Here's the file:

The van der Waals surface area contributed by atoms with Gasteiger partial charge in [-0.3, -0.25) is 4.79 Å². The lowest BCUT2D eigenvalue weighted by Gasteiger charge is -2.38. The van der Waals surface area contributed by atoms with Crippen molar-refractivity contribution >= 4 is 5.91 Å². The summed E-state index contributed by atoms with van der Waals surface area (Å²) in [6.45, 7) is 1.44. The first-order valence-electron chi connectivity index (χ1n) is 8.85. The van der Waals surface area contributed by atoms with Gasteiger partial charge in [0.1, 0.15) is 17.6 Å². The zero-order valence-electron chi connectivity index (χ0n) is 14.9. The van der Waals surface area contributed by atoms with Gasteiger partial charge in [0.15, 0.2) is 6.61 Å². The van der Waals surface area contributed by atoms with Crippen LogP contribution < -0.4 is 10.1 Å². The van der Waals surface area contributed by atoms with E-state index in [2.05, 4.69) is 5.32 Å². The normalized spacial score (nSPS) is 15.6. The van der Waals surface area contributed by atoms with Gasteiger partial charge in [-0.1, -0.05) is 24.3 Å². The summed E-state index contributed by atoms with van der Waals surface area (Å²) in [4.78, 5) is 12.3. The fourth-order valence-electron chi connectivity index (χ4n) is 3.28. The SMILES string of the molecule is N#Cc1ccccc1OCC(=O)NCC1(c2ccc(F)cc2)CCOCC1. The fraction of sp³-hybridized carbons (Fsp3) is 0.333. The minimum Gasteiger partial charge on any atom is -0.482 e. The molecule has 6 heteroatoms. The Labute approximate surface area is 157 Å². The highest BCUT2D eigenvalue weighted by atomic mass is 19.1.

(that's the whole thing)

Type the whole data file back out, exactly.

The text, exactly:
The van der Waals surface area contributed by atoms with Gasteiger partial charge in [-0.3, -0.25) is 4.79 Å². The lowest BCUT2D eigenvalue weighted by Gasteiger charge is -2.38. The van der Waals surface area contributed by atoms with Crippen molar-refractivity contribution >= 4 is 5.91 Å². The summed E-state index contributed by atoms with van der Waals surface area (Å²) in [6.45, 7) is 1.44. The first-order valence-electron chi connectivity index (χ1n) is 8.85. The van der Waals surface area contributed by atoms with Gasteiger partial charge in [0.1, 0.15) is 17.6 Å². The zero-order valence-electron chi connectivity index (χ0n) is 14.9. The van der Waals surface area contributed by atoms with Gasteiger partial charge in [0.15, 0.2) is 6.61 Å². The van der Waals surface area contributed by atoms with Crippen LogP contribution < -0.4 is 10.1 Å². The van der Waals surface area contributed by atoms with E-state index in [2.05, 4.69) is 5.32 Å². The normalized spacial score (nSPS) is 15.6. The van der Waals surface area contributed by atoms with Gasteiger partial charge in [-0.1, -0.05) is 24.3 Å². The summed E-state index contributed by atoms with van der Waals surface area (Å²) in [4.78, 5) is 12.3. The fourth-order valence-electron chi connectivity index (χ4n) is 3.28. The SMILES string of the molecule is N#Cc1ccccc1OCC(=O)NCC1(c2ccc(F)cc2)CCOCC1. The fraction of sp³-hybridized carbons (Fsp3) is 0.333. The minimum Gasteiger partial charge on any atom is -0.482 e. The molecule has 6 heteroatoms. The Labute approximate surface area is 157 Å². The highest BCUT2D eigenvalue weighted by atomic mass is 19.1.